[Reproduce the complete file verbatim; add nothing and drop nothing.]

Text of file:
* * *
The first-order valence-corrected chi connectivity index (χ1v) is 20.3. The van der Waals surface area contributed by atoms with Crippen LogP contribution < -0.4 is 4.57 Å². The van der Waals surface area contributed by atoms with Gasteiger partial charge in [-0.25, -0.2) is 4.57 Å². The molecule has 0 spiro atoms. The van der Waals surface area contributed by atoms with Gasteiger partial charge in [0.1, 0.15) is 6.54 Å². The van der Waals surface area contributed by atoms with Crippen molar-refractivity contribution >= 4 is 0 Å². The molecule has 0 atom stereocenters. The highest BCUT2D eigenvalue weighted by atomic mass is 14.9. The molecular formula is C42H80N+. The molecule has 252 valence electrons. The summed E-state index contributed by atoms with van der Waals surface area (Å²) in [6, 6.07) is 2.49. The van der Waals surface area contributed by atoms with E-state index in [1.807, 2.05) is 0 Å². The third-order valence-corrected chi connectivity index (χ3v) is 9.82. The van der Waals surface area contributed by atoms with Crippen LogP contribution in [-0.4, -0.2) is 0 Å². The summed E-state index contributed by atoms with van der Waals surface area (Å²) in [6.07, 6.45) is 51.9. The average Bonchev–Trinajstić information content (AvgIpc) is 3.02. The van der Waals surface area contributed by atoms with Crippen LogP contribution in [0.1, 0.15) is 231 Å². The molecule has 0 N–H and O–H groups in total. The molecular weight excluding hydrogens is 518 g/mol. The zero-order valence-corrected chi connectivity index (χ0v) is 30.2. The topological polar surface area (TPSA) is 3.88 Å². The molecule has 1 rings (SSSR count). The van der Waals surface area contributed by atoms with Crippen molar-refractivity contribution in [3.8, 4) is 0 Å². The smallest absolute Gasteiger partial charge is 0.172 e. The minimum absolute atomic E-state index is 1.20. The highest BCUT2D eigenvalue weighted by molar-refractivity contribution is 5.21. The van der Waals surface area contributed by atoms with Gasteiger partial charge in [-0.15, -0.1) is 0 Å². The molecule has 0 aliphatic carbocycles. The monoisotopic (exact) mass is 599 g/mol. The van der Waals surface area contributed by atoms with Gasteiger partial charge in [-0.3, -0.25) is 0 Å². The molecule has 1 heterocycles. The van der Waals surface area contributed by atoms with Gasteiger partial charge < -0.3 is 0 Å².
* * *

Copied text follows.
The first-order valence-corrected chi connectivity index (χ1v) is 20.3. The van der Waals surface area contributed by atoms with Crippen LogP contribution < -0.4 is 4.57 Å². The van der Waals surface area contributed by atoms with Gasteiger partial charge in [-0.25, -0.2) is 4.57 Å². The molecule has 0 spiro atoms. The van der Waals surface area contributed by atoms with Gasteiger partial charge in [0.1, 0.15) is 6.54 Å². The van der Waals surface area contributed by atoms with Crippen molar-refractivity contribution >= 4 is 0 Å². The molecule has 0 atom stereocenters. The highest BCUT2D eigenvalue weighted by atomic mass is 14.9. The molecular formula is C42H80N+. The molecule has 252 valence electrons. The summed E-state index contributed by atoms with van der Waals surface area (Å²) in [6, 6.07) is 2.49. The van der Waals surface area contributed by atoms with E-state index in [1.807, 2.05) is 0 Å². The third-order valence-corrected chi connectivity index (χ3v) is 9.82. The van der Waals surface area contributed by atoms with Crippen LogP contribution in [-0.4, -0.2) is 0 Å². The summed E-state index contributed by atoms with van der Waals surface area (Å²) in [6.07, 6.45) is 51.9. The average Bonchev–Trinajstić information content (AvgIpc) is 3.02. The van der Waals surface area contributed by atoms with Crippen LogP contribution in [0.1, 0.15) is 231 Å². The molecule has 0 N–H and O–H groups in total. The molecular weight excluding hydrogens is 518 g/mol. The zero-order valence-corrected chi connectivity index (χ0v) is 30.2. The topological polar surface area (TPSA) is 3.88 Å². The molecule has 1 rings (SSSR count). The van der Waals surface area contributed by atoms with Crippen molar-refractivity contribution in [3.8, 4) is 0 Å². The smallest absolute Gasteiger partial charge is 0.172 e. The minimum absolute atomic E-state index is 1.20. The highest BCUT2D eigenvalue weighted by molar-refractivity contribution is 5.21. The van der Waals surface area contributed by atoms with Gasteiger partial charge in [-0.15, -0.1) is 0 Å². The molecule has 0 aliphatic carbocycles. The monoisotopic (exact) mass is 599 g/mol. The van der Waals surface area contributed by atoms with Gasteiger partial charge in [-0.3, -0.25) is 0 Å². The molecule has 1 heterocycles. The van der Waals surface area contributed by atoms with Gasteiger partial charge < -0.3 is 0 Å².